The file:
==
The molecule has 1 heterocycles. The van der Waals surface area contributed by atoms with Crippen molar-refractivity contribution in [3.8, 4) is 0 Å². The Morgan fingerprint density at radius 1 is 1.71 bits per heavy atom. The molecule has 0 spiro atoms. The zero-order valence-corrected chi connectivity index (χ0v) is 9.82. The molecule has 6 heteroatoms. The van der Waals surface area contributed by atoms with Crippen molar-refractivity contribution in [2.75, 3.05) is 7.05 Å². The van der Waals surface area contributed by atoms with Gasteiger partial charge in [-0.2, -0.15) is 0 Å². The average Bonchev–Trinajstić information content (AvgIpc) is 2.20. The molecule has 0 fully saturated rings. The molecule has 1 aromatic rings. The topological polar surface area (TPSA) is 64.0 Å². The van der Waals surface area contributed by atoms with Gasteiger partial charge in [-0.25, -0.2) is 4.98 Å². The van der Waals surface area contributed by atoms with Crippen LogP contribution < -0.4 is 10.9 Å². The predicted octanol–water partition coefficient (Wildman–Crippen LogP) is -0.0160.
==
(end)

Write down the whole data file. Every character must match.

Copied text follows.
The molecule has 1 heterocycles. The van der Waals surface area contributed by atoms with Crippen molar-refractivity contribution in [3.8, 4) is 0 Å². The Morgan fingerprint density at radius 1 is 1.71 bits per heavy atom. The molecule has 0 spiro atoms. The zero-order valence-corrected chi connectivity index (χ0v) is 9.82. The molecule has 6 heteroatoms. The van der Waals surface area contributed by atoms with Crippen molar-refractivity contribution in [2.75, 3.05) is 7.05 Å². The van der Waals surface area contributed by atoms with Gasteiger partial charge in [-0.2, -0.15) is 0 Å². The average Bonchev–Trinajstić information content (AvgIpc) is 2.20. The molecule has 0 fully saturated rings. The molecule has 1 aromatic rings. The topological polar surface area (TPSA) is 64.0 Å². The van der Waals surface area contributed by atoms with Gasteiger partial charge in [-0.25, -0.2) is 4.98 Å². The van der Waals surface area contributed by atoms with Crippen LogP contribution < -0.4 is 10.9 Å². The predicted octanol–water partition coefficient (Wildman–Crippen LogP) is -0.0160.